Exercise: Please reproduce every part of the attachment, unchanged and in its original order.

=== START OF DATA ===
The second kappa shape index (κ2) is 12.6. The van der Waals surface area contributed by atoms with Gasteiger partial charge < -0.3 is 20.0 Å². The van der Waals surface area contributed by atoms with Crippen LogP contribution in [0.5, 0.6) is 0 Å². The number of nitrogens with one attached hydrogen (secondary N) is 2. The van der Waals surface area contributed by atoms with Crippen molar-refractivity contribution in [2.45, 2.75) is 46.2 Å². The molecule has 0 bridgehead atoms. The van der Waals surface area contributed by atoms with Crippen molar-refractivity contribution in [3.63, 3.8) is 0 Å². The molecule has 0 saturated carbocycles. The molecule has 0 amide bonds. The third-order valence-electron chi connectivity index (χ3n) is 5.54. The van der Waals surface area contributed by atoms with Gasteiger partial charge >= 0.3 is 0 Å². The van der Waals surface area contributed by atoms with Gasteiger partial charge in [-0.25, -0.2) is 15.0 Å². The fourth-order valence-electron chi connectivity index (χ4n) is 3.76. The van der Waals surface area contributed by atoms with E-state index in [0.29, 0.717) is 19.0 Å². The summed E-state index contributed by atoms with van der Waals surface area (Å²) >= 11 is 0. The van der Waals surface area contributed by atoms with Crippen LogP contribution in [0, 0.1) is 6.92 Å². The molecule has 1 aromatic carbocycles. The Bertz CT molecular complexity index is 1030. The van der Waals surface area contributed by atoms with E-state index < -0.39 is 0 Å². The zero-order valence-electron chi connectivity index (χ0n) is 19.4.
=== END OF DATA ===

The second kappa shape index (κ2) is 12.6. The van der Waals surface area contributed by atoms with Gasteiger partial charge < -0.3 is 20.0 Å². The van der Waals surface area contributed by atoms with Crippen LogP contribution in [0.5, 0.6) is 0 Å². The number of nitrogens with one attached hydrogen (secondary N) is 2. The van der Waals surface area contributed by atoms with Crippen molar-refractivity contribution in [2.45, 2.75) is 46.2 Å². The molecule has 0 bridgehead atoms. The van der Waals surface area contributed by atoms with Crippen molar-refractivity contribution in [3.63, 3.8) is 0 Å². The molecule has 0 saturated carbocycles. The molecule has 0 amide bonds. The third-order valence-electron chi connectivity index (χ3n) is 5.54. The van der Waals surface area contributed by atoms with Gasteiger partial charge >= 0.3 is 0 Å². The van der Waals surface area contributed by atoms with Gasteiger partial charge in [-0.25, -0.2) is 15.0 Å². The fourth-order valence-electron chi connectivity index (χ4n) is 3.76. The van der Waals surface area contributed by atoms with E-state index in [0.29, 0.717) is 19.0 Å². The summed E-state index contributed by atoms with van der Waals surface area (Å²) >= 11 is 0. The van der Waals surface area contributed by atoms with Crippen LogP contribution in [0, 0.1) is 6.92 Å². The molecule has 1 aromatic carbocycles. The Bertz CT molecular complexity index is 1030. The van der Waals surface area contributed by atoms with E-state index < -0.39 is 0 Å². The zero-order valence-electron chi connectivity index (χ0n) is 19.4.